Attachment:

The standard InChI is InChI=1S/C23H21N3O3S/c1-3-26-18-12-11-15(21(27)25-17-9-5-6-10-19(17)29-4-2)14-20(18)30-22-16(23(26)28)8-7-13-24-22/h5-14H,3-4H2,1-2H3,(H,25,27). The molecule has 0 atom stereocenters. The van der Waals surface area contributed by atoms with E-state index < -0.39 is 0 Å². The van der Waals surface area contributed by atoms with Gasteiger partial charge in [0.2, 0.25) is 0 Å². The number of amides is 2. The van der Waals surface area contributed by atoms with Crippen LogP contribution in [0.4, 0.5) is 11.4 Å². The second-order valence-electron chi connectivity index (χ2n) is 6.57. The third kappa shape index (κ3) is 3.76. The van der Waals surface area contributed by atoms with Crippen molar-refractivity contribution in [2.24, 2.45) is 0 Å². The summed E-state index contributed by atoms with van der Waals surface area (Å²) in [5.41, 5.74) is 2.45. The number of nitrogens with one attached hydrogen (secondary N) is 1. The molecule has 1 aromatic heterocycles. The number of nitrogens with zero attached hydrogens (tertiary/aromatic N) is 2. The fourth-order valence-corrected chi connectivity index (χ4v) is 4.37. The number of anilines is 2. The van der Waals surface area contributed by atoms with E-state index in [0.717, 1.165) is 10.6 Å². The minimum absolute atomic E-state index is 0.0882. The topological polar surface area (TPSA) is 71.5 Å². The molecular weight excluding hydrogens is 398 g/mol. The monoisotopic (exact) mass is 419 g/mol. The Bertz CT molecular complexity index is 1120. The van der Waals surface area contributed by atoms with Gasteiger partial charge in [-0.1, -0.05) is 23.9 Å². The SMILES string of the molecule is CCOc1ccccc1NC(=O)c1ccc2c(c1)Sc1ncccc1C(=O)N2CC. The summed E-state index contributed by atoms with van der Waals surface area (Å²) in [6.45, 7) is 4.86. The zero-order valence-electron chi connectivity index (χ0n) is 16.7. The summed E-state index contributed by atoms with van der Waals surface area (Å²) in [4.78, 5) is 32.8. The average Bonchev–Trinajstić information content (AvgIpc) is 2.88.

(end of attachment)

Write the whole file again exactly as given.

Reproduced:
The standard InChI is InChI=1S/C23H21N3O3S/c1-3-26-18-12-11-15(21(27)25-17-9-5-6-10-19(17)29-4-2)14-20(18)30-22-16(23(26)28)8-7-13-24-22/h5-14H,3-4H2,1-2H3,(H,25,27). The molecule has 0 atom stereocenters. The van der Waals surface area contributed by atoms with E-state index < -0.39 is 0 Å². The van der Waals surface area contributed by atoms with Gasteiger partial charge in [0.2, 0.25) is 0 Å². The number of amides is 2. The van der Waals surface area contributed by atoms with Crippen LogP contribution in [0.4, 0.5) is 11.4 Å². The second-order valence-electron chi connectivity index (χ2n) is 6.57. The third kappa shape index (κ3) is 3.76. The van der Waals surface area contributed by atoms with Crippen molar-refractivity contribution in [2.24, 2.45) is 0 Å². The summed E-state index contributed by atoms with van der Waals surface area (Å²) in [5.41, 5.74) is 2.45. The number of nitrogens with one attached hydrogen (secondary N) is 1. The molecule has 1 aromatic heterocycles. The number of nitrogens with zero attached hydrogens (tertiary/aromatic N) is 2. The fourth-order valence-corrected chi connectivity index (χ4v) is 4.37. The number of anilines is 2. The van der Waals surface area contributed by atoms with E-state index in [0.717, 1.165) is 10.6 Å². The minimum absolute atomic E-state index is 0.0882. The topological polar surface area (TPSA) is 71.5 Å². The molecular weight excluding hydrogens is 398 g/mol. The monoisotopic (exact) mass is 419 g/mol. The Bertz CT molecular complexity index is 1120. The van der Waals surface area contributed by atoms with Gasteiger partial charge in [-0.1, -0.05) is 23.9 Å². The SMILES string of the molecule is CCOc1ccccc1NC(=O)c1ccc2c(c1)Sc1ncccc1C(=O)N2CC. The summed E-state index contributed by atoms with van der Waals surface area (Å²) in [6.45, 7) is 4.86. The zero-order valence-electron chi connectivity index (χ0n) is 16.7. The summed E-state index contributed by atoms with van der Waals surface area (Å²) in [4.78, 5) is 32.8. The average Bonchev–Trinajstić information content (AvgIpc) is 2.88.